## Abstract

The brain consists of specialized cortical regions that exchange information between each other, reflecting a combination of segregated (local) and integrated (distributed) processes that define brain function. Functional magnetic resonance imaging (fMRI) is widely used to characterize these functional relationships, although it is an ongoing challenge to develop robust, interpretable models for high-dimensional fMRI data. Gaussian mixture models (GMMs) are a powerful tool for parcellating the brain, based on the similarity of voxel time series. However, conventional GMMs have limited parametric flexibility: they only estimate segregated structure and do not model interregional functional connectivity, nor do they account for network variability across voxels or between subjects. To address these issues, this letter develops the functional segregation and integration model (FSIM). This extension of the GMM framework simultaneously estimates spatial clustering and the most consistent group functional connectivity structure. It also explicitly models network variability, based on voxel- and subject-specific network scaling profiles. We compared the FSIM to standard GMM in a predictive cross-validation framework and examined the importance of different model parameters, using both simulated and experimental resting-state data. The reliability of parcellations is not significantly altered by flexibility of the FSIM, whereas voxel- and subject-specific network scaling profiles significantly improve the ability to predict functional connectivity in independent test data. Moreover, the FSIM provides a set of interpretable parameters to characterize both consistent and variable aspects functional connectivity structure. As an example of its utility, we use subject-specific network profiles to identify brain regions where network expression predicts subject age in the experimental data. Thus, the FSIM is effective at summarizing functional connectivity structure in group-level fMRI, with applications in modeling the relationships between network variability and behavioral/demographic variables.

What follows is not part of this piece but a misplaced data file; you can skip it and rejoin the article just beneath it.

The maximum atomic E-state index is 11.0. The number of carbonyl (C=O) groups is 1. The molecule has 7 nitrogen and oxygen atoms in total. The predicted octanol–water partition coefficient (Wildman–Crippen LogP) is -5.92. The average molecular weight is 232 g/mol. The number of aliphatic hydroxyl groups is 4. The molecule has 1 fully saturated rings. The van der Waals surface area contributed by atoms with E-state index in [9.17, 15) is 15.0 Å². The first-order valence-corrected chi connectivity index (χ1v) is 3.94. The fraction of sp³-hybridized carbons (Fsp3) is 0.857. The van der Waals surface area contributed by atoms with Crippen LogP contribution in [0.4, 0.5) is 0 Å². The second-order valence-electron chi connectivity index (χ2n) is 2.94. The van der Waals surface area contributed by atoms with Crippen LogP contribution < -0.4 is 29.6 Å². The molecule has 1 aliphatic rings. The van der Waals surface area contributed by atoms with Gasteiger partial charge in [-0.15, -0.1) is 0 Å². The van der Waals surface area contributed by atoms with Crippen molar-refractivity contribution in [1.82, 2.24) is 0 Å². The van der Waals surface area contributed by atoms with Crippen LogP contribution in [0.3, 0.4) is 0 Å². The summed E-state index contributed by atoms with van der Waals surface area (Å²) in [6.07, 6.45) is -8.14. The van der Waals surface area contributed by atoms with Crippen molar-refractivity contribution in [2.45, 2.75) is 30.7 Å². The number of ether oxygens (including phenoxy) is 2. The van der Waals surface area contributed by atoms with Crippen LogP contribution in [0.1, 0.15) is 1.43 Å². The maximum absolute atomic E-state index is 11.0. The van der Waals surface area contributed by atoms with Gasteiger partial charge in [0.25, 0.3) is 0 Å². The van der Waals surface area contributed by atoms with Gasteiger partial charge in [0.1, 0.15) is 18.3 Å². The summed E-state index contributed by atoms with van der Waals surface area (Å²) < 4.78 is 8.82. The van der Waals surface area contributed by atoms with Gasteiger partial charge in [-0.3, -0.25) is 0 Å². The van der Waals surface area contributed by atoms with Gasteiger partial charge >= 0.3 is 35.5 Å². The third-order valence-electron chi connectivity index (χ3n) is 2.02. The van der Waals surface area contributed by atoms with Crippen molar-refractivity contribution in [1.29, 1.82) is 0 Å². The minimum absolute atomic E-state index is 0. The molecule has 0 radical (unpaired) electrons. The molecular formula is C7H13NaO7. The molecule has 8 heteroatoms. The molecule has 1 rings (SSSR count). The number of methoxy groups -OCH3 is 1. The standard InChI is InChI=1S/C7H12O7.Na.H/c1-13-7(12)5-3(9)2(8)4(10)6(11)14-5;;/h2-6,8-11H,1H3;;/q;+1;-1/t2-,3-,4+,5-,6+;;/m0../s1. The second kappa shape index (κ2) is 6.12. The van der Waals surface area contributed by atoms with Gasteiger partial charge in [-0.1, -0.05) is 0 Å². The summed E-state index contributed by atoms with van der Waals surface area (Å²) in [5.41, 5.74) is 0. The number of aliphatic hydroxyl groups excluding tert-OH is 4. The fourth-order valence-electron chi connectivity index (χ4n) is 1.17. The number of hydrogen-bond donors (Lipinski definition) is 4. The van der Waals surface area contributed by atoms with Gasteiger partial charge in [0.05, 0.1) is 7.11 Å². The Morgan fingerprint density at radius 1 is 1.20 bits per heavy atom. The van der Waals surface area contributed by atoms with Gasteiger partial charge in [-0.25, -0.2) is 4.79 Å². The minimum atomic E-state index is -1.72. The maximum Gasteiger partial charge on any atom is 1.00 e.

## 1 Introduction

The brain exhibits network organization, consisting of functionally distinct cortical regions that share information between each other. Thus, cognitive states are defined by two modes of brain function: specialized, local processing (segregation) and interactions between these segregated regions (integration) (Tononi, Sporns, & Edelman, 1994). A critical goal of neuroscience research is to learn the “segregative” and “integrative” properties of brain function that underlie healthy and impaired cognition (Friston, 2002; Fair et al., 2007; Rubinov & Sporns, 2010). Blood oxygenation level dependent functional magnetic resonance imaging (BOLD fMRI) provides a powerful technique for investigating the network properties of brain function, typically by measuring the covariance (or correlation) between BOLD time series of different brain regions. This approach to measuring functional connectivity has seen increasing use over the past decade, spurred by the identification of reliable functional networks in the brain (Raichle et al., 2001; Greicius, Krasnow, Reiss, & Menon, 2003), with the literature showing numerous applications, including aging (Grady, 2008), maturation (Power, Fair, Schlaggar, & Petersen, 2010), and characterizing clinical populations (Greicius, Srivastava, Reiss, & Menon, 2004; Garrity et al., 2007; Lowe et al., 2002; Grefkes et al., 2008).